The hidden cost of free

The other day I read on RPGFan.com that Turbine would be unteathering its hit MMORPG based on Lord of the Rings from its current pay-to-play format and into a free-to-play model.

My first thought was, “Awesome!” Now more people would be able to experience this game. My second thought was, “How do they plan to make money?”

With most online games, the creator of the game has to have at least one server set up for everyone to play in. They also need customer support, tech support, and other people to ensure the game continues to run smoothly. Being able to add new content on the fly is helpful too, as it keeps in players who have “done everything” a game has to offer.

To this end, the usual monthly fee comes into play. The player not only buys the install discs at retail (or download), but also has to pay for the privilege of being able to play the game every month. The normal subscription fees for most MMOs today are around $11.95 to $14.95 per month.

I can only vouch for Final Fantasy XI here, but it cost $12.95 per month for one character. An additional character was an extra dollar. I had two characters, Yugdaba and Abadguy. Yugdaba was my main character, at the end he was a lvl 69 Paladin. Abadguy was used as extra storage for items. So in the end, I was paying $13.95 per month.

I played from March 2007 to October 2009. Which is somewhere around 32 months, which would be $446.40 in monthly fees . In that time frame, I bought the core game for $20, an expansion for $20, and two other mini-expansions for $20 ($10 each). So that’s $60 in game data. Altogether I gave Square-Enix $506.40 of my hard earned money over a year and a half.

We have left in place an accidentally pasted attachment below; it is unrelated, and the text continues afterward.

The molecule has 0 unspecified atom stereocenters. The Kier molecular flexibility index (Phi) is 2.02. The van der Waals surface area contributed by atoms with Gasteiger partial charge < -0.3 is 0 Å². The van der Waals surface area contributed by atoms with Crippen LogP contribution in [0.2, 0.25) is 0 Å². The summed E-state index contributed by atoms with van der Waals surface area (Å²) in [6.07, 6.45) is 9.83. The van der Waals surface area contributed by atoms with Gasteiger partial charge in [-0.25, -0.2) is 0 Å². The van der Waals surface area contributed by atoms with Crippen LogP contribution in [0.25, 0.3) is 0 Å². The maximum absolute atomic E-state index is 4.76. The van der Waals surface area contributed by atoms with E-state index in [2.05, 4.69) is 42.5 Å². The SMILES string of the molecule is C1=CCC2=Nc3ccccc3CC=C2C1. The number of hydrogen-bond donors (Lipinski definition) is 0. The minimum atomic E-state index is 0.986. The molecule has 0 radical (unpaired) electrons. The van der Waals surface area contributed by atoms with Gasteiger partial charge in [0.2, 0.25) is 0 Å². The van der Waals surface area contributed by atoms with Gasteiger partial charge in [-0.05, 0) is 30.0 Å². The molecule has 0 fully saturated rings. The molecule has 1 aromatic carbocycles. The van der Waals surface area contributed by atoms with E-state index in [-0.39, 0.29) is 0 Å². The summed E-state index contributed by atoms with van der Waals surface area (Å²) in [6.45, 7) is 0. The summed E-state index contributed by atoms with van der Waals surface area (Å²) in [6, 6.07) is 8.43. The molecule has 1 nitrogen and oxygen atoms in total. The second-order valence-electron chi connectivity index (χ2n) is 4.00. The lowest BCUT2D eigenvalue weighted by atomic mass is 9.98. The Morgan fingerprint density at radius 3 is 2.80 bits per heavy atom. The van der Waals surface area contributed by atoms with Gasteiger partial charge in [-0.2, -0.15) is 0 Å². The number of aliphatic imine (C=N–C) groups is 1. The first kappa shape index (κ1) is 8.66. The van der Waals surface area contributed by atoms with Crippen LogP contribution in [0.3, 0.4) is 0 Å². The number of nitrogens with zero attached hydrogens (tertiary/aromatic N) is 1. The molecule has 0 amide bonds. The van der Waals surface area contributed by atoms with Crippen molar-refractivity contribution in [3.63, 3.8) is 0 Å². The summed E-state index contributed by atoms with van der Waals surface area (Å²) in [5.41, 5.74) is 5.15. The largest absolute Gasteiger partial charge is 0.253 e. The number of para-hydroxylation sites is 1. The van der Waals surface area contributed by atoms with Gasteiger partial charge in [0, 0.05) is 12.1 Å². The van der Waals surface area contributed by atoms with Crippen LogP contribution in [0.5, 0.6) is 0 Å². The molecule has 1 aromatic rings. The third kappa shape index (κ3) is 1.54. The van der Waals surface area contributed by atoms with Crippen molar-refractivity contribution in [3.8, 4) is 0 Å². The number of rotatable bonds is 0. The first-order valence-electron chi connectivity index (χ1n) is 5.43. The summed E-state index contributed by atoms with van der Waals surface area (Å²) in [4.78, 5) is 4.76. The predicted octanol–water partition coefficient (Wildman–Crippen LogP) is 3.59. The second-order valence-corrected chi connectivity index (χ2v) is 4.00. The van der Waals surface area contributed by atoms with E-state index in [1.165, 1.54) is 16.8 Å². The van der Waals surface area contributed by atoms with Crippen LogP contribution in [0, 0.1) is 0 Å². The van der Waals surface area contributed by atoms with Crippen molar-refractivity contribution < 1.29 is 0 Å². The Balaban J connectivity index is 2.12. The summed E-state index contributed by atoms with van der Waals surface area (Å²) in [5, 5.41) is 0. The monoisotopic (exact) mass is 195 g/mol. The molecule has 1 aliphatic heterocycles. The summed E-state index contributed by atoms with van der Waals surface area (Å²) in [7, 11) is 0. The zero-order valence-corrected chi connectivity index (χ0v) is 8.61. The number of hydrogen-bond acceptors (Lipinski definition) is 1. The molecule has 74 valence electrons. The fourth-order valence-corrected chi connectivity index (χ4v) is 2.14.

Anyway, getting back to LotR, how does Turbine expect to make money on this move? Easy. Microtransactions.

There will be three levels of player in the new LotR game, VIP, Premium, and Free.

The Free Player has severe restrictions on them. They can only have a maximum of 2 gold on their character, they can only play on one server, can only have three bags, etc.

If a Free Player wants to carry more gold, they have to pay for it in real world money. If they want to play on more servers or have more bags, it also comes down to real world money.

You can effectively play the game for free. The Turbine points used to purchase the add-ons are findable somehow in the game, or you can use your credit card or PayPal and buy them from Turbine, or buy them in a brick and mortar store.

One thing I’d love to find out is if this new free-to-play format will allow more goldsellers in the game, or hinder them since everything will be buyable directly from the game’s publisher.

LotR Online website
RPGFan article

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